Until that shift in paradigm happens, local mainline churches will continue to have their lives increasingly dominated by business, rather than spiritual matters.  That reality is be a big reason why pastors like myself will consider leaving parish ministry.

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Reason #4 for Wanting to Stay in Parish Ministry: The Ability to Affect Change in SO Many Areas

For the first thirty years of my life, I struggled to find one place where I could direct my time and resources in order to tend to the things I most cared about.  That’s because there were so many things I cared about that, on the surface, seemed completely unrelated.  As a result, I found myself constantly split in so many different directions.

I found myself devoting my time to so many different causes.  I would spend a couple nights a week at church, for instance, directing our church choir and attending a Bible study.  I would spend another evening in a board meeting helping out with a charitable cause or on a campaign that would further a cause in which I believed.  I would spend another night at a lecture on an important topic I cared deeply about.

The same thing happened with my limited financial resources.  I would send a few dollars to a group advocating for human rights.  Later, I would send a few dollars to support a local or national candidate in whom I believed.  Then, I would then save my pennies so I could attend a cultural event that was sponsored by a non-profit I supported.

For those first 30 years I was always on the go.  I was ALWAYS busy and engaged.  Sadly, I was always haunted by the nagging frustration that I was never doing enough.  Never giving enough. 😦

It wasn’t until I answered the call to attend seminary and began my preparations for parish ministry that I realized there actually WAS a place in my life where all of my interests – spirituality, public policy, advocacy, and the arts – came together.  And that place for me was the church.

Over the years, I watched as the communities God called me to serve did amazing things.  I watched as one church dedicated vacant space on their property to create a community garden – which brought residents of the city together to care for God’s earth.  I watched as our church first gathered donations to stock the shelves at the local foodbank – and then provide volunteers to help get the food out to those in need. I watched as the communities I served provided progressive spiritual formation programs that helped people of all ages grow in a variety of ways.  I thrilled as a portion of each dollar I put into the offering plate at my current ministry site goes in a number of directions ranging from a domestic violence shelter, to a community-based Nursery school program, to a mission program in Peru, to a denominational camping program that nurtures children from throughout Southern California and Nevada.  I watched as our church welcomed community theatre groups first rehearse and then perform on our campus: bringing an expression of the arts into our neighborhood.  I glory as our church opens its doors twice a year to host meetings for a local chapter of a non-partisan organization that works hard to form sensible public policies to end gun violence.  My heart soars every time I watch community members flow into one of our rooms for a 12 Step meeting that helps liberate those whose lives had been nearly lost to some form of addiction.  Most folks who do not participate in the life of a local church have no clue about how much goes on in our community – how many needs are being met – because of our local churches!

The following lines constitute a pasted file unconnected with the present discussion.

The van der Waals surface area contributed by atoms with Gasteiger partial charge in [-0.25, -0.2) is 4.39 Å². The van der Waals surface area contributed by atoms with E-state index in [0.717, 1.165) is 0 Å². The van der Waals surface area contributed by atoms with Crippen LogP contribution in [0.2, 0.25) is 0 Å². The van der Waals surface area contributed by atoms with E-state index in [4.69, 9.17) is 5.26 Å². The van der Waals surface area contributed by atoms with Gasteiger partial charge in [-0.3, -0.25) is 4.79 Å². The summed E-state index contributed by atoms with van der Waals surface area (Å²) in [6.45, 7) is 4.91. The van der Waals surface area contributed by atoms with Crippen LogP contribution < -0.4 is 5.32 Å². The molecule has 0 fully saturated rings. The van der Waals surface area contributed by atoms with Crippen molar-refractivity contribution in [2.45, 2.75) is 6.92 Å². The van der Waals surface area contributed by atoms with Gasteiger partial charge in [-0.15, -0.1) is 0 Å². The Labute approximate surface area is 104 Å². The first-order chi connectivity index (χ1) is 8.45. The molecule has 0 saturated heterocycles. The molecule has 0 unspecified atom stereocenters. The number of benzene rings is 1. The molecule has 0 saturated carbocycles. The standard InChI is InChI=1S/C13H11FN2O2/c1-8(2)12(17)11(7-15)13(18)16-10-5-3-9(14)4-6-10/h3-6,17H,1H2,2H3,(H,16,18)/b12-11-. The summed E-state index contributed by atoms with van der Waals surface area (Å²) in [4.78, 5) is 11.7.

The more I invested my time and energy into ministry, the less I was haunted by the nagging fear that I wasn’t doing or giving enough.  Serving the needs of my local community – and of the entire planet – became so much easier, I found, when I focused my time and energy in one place: and then set about working tirelessly to ensure that place grew in its desire to address the needs of the world.  TOGETHER, I am reminded every day in ministry, we can do AMAZING things!

This ability to focus my time and resources in one place that has the ability to transform the world in so many, many, many ways is my fourth reason for wanting to stay in parish ministry.